Psychology

Jonas Clark Hall, home of psychology at Clark

Undergraduate Program in Psychology

Psychology, in a broad sense, is the study of human behavior. Clark's Psychology Department is one of the largest at the University, and one of the best known nationally. The program has a rich, diverse list of offerings in such areas of study as learning, sensation, perception, development, personality, social, and evolutionary psychology, and has had notable success in preparing its graduates for professional careers.

Clark is both a small college and a research university. As part of a research university, the faculty is dedicated to gathering and distributing new knowledge. Clark provides opportunities for undergraduates to join in research related activities. The department has a unique listing of undergraduate research courses in which qualified undergraduates work closely with faculty and graduate students on collaborative research projects that are often presented at national and international scientific conferences. Our honors program makes it possible for motivated students to finish their undergraduate degree with a research thesis, many of which have been published.

We offer career-relevant seminars, laboratories, and research courses-intensive, small courses normally taken in the junior and senior years. Through these courses, students have the opportunity to participate in discussions of the research and theoretical issues linked to the faculty's diverse research interests. To prepare first- and second-year students for these advanced courses, we offer basic skills courses that reach the essential methods every psychologist needs to know. Students can also supplement the department's program by taking advantage of related courses offered through Clark's Hiatt Center for Urban Education or the concentration in Peace Studies. Psychology majors are also encouraged to take advantage of Clark's Study Abroad Program.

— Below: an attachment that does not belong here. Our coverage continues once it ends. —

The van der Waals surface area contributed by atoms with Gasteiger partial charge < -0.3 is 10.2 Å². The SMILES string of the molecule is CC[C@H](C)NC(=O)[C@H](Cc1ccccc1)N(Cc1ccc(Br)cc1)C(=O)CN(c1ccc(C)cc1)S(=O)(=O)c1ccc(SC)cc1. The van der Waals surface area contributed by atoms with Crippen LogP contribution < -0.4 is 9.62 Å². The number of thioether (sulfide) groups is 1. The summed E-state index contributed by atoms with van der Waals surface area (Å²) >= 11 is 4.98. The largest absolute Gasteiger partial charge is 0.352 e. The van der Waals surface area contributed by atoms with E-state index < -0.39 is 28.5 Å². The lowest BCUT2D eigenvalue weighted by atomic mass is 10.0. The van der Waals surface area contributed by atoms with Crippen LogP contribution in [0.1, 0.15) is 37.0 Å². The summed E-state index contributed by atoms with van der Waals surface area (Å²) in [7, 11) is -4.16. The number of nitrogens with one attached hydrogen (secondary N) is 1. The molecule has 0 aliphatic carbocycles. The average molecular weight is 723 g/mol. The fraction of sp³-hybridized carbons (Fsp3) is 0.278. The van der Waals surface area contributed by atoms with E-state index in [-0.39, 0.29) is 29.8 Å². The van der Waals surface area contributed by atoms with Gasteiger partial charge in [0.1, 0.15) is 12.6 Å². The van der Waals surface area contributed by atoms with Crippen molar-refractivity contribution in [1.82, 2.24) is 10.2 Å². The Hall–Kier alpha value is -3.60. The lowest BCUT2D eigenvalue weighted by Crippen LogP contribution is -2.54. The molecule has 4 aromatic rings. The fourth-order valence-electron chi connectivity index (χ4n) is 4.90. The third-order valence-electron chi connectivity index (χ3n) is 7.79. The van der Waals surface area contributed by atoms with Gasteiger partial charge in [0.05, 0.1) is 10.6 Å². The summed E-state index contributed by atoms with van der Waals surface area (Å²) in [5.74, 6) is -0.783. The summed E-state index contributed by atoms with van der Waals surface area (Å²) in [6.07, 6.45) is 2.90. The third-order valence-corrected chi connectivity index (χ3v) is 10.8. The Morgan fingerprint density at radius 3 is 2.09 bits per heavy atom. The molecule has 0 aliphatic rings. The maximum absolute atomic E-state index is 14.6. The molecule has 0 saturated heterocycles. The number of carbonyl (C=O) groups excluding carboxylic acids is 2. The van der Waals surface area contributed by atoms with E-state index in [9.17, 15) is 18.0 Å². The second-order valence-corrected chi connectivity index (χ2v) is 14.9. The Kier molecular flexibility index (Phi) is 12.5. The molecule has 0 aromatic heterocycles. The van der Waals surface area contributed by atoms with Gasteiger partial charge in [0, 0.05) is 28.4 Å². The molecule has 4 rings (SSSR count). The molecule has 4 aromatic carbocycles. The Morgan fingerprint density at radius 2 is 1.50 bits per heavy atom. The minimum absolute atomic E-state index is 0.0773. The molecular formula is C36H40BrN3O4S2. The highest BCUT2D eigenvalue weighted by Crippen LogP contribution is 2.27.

According to a recent study, Clark ranks third among comparable institutions in the number of Ph.D.s earned by our B.A. graduates. The reason is clear enough: our undergraduate program is designed to involve all of our majors in inquiry and scholarship as early and as deeply as possible. Whether a student ultimately earns a Ph.D., or goes on with a career in some other profession, an ability to understand how to collect and interpret data about human behavior will be one of the most important skills a student can have.

In our undergraduate program, all students participate in inquiry-based projects as part of the major. The majority of our majors complete a project worthy of a presentation at Academic Spree Day. Academic Spree Day is an annual event in which Clark undergraduates from all disciplines may present their scholarly work. Each year Psychology majors make up approximately half of those presenting.

In addition to the required course work, many students also participate in research project groups. All faculty have research groups, involving undergraduate students and graduate students. These are characteristically organized so graduate students provide much of the day to day leadership of teams of undergraduates working on a common research project, with one or more faculty members providing overall supervision and guidance. These projects routinely result in publications in professional journals. In sum, for a Clark undergraduate, learning to function as a member of a research team is an ordinary, required part of the curriculum. More information .

The Undergraduate Psychology Committee is a very active part of Department life. The UPC sponsors a number of activities throughout the year, a member attends all Department meetings, and the UPC has collected, and updates regularly, information on more than 150 graduate programs. For more information on the UPC and its activities, please visit its web page.

If you would like to contact one of our undergraduate majors, please e-mail the chair of the department, Marianne Wiser at mwiser@clarku.edu.

2013 LEEP Project: Psychology Major

Sara Goldstein Sara Goldstein '14
Project Mentor: Laura Burgess
Operations Assistant Manager at the Worcester Chamber Music Society ( WCMS) 2013 Summer Festival in Worcester, Mass. Sara helped the director with the day-to-day operation of WCMS's two-week classical music camp. Tasks included assisting with pre-festival set-up and communications, working with all faculty and music coaches, managing extra food plans, talking to students' parents, and initiating partnerships with other local NGOs.

Camille Adeoye Camille Adeoye '14
Project Mentor: Eric DeMeulenaere
The Complexities of Nonprofit Work in New York, NY Camille was responsible for organizing pre-existing and developing curricula for the Author Workshops at Behind the Book.

Learn more about LEEP